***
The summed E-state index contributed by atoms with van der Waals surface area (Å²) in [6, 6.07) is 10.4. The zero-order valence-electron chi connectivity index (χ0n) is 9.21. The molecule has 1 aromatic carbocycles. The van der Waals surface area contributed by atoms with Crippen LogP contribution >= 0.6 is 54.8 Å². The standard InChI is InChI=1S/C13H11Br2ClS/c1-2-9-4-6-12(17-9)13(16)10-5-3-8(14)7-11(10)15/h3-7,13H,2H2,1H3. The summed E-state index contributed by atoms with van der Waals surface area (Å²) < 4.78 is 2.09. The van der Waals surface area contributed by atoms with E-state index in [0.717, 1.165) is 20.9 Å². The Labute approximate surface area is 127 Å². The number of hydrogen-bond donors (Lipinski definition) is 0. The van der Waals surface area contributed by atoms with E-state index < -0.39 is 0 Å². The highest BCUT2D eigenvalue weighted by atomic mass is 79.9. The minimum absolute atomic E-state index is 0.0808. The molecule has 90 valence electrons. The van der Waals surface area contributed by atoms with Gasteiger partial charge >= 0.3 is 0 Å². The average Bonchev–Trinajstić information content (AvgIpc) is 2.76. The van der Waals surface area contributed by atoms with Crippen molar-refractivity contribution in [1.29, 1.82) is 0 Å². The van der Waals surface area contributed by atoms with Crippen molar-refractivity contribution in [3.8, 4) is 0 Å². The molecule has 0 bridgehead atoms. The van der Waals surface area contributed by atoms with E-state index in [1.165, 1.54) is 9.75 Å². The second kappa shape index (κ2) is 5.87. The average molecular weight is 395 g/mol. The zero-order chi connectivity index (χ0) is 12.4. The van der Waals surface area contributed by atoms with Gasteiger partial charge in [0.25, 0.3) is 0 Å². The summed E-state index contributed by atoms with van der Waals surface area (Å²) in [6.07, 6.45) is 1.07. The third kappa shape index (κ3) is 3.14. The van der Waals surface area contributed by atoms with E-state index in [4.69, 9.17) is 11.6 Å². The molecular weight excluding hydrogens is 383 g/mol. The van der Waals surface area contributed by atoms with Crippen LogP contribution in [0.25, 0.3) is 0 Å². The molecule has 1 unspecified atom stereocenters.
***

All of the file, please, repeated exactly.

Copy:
The summed E-state index contributed by atoms with van der Waals surface area (Å²) in [6, 6.07) is 10.4. The zero-order valence-electron chi connectivity index (χ0n) is 9.21. The molecule has 1 aromatic carbocycles. The van der Waals surface area contributed by atoms with Crippen LogP contribution >= 0.6 is 54.8 Å². The standard InChI is InChI=1S/C13H11Br2ClS/c1-2-9-4-6-12(17-9)13(16)10-5-3-8(14)7-11(10)15/h3-7,13H,2H2,1H3. The summed E-state index contributed by atoms with van der Waals surface area (Å²) < 4.78 is 2.09. The van der Waals surface area contributed by atoms with E-state index in [0.717, 1.165) is 20.9 Å². The Labute approximate surface area is 127 Å². The number of hydrogen-bond donors (Lipinski definition) is 0. The van der Waals surface area contributed by atoms with E-state index < -0.39 is 0 Å². The highest BCUT2D eigenvalue weighted by atomic mass is 79.9. The minimum absolute atomic E-state index is 0.0808. The molecule has 90 valence electrons. The van der Waals surface area contributed by atoms with Gasteiger partial charge >= 0.3 is 0 Å². The average Bonchev–Trinajstić information content (AvgIpc) is 2.76. The van der Waals surface area contributed by atoms with Crippen molar-refractivity contribution in [1.29, 1.82) is 0 Å². The van der Waals surface area contributed by atoms with Crippen molar-refractivity contribution in [3.8, 4) is 0 Å². The molecule has 0 bridgehead atoms. The van der Waals surface area contributed by atoms with E-state index in [1.165, 1.54) is 9.75 Å². The second kappa shape index (κ2) is 5.87. The average molecular weight is 395 g/mol. The zero-order chi connectivity index (χ0) is 12.4. The van der Waals surface area contributed by atoms with Gasteiger partial charge in [0.25, 0.3) is 0 Å². The summed E-state index contributed by atoms with van der Waals surface area (Å²) in [6.07, 6.45) is 1.07. The third kappa shape index (κ3) is 3.14. The van der Waals surface area contributed by atoms with E-state index in [4.69, 9.17) is 11.6 Å². The molecular weight excluding hydrogens is 383 g/mol. The van der Waals surface area contributed by atoms with Crippen LogP contribution in [0.25, 0.3) is 0 Å². The molecule has 1 unspecified atom stereocenters.